The bestselling author deals with one of the most satisfying good-vs.-evil battles in history, the year (May 1940 to May 1941) during which Churchill and Britain held off Hitler. Bookshelves groan with histories of Britain's finest hour, but Larson (Dead Wake: The Last Crossing of the Lusitania, 2015, etc.) employs a mildly unique strategy, combining an intense, almost day-to-day account of Churchill's actions with those of his family, two of his officials (Frederick Lindemann, who was Churchill's prime science adviser, and Lord Beaverbrook, minister of air production), and staff, including private secretary Jock Colville and bodyguard Walter Thompson. Since no one doubted they lived in extraordinary times and almost everyone kept journals and wrote letters, the author takes full advantage of an avalanche of material, much of which will be unfamiliar to readers. Churchill remains the central figure; his charisma, public persona, table talk, quirks, and sybaritic lifestyle retain their fascination. Authors have not ignored his indispensable wife, Clementine (Sonia Purnell's 2015 biography is particularly illuminating), but even history buffs will welco me Larson's attention to their four children, especially Mary, a perky adolescent and his favorite. He makes no attempt to rehabilitate Winston's only son, Randolph, a heavy-drinking spendthrift whose long-suffering wife, Pamela, finally consoled herself with a long affair with American representative Averell Harriman, which was no secret to the family and was entirely approved. Britain's isolation ended when Germany invaded the Soviet Union on June 22, 1941, but Larson ends on May 10. The Blitz was in full swing, with a particularly destructive raid on London, but that day also saw Rudolf Hess, Hitler's second in command, fly to England and engage in a wacky attempt (planned since the previous autumn) to negotiate peace. Nothing came of Hess' action, but that day may also have marked the peak of the Blitz, which soon diminished as Germany concentrated its forces against the Soviet Union. A captivating history of Churchill's heroic year, with more than the usual emphasis on his intimates. Copyright Kirkus 2020 Kirkus/BPI Communications. All rights reserved.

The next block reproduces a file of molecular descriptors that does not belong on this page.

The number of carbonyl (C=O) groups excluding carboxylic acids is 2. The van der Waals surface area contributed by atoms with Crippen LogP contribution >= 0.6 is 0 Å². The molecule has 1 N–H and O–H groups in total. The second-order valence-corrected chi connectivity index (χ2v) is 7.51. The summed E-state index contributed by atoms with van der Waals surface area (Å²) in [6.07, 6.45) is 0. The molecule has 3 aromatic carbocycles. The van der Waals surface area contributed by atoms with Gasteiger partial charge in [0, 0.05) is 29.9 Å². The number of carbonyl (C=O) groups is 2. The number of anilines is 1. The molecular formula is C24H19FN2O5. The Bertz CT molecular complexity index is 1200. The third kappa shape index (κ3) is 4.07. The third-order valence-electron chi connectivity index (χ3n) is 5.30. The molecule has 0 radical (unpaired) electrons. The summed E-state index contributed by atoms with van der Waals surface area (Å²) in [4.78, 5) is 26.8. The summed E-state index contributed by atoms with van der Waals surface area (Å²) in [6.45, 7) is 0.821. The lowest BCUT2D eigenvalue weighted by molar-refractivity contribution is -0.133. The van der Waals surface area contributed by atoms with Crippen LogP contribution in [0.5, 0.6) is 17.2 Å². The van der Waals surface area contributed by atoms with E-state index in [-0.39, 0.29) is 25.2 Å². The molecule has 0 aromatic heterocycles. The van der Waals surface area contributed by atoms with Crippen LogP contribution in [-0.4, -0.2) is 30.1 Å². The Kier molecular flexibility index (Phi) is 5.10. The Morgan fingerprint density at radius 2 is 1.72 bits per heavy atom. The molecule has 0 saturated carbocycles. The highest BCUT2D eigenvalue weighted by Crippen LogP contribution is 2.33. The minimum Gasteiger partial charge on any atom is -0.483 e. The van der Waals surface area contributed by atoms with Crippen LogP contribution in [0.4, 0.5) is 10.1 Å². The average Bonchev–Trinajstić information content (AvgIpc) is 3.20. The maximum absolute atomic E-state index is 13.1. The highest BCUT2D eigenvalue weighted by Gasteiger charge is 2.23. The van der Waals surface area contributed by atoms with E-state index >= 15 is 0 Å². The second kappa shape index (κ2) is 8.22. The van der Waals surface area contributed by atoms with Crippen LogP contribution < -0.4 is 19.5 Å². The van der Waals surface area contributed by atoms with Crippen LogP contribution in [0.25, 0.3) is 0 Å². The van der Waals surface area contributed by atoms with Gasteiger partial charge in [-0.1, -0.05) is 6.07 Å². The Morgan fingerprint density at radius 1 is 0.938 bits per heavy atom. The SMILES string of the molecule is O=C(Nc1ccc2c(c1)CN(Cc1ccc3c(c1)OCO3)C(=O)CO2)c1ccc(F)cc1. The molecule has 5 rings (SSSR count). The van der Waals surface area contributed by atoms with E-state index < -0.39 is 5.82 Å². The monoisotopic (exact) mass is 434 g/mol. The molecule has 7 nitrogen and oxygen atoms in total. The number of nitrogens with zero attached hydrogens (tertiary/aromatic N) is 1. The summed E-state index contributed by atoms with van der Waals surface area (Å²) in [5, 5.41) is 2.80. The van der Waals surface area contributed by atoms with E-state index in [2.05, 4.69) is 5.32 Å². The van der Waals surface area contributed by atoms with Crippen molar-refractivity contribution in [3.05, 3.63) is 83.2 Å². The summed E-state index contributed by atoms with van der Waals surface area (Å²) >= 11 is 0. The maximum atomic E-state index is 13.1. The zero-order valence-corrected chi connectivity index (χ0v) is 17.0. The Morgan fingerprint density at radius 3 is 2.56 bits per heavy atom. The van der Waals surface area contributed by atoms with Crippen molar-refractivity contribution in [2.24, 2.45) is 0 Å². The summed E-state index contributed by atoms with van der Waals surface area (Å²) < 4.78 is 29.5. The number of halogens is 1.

Library Journal Reviews
New York Times best-selling author Larson here investigates Winston Churchill as leader in the early days of World War II. Drawing on intelligence reports, recently declassified files, and personal diaries only now made available, Larson presents not just Churchill but those in his immediate circle, from his family to private secretary John Colville and newspaper baron Lord Beaverbrook.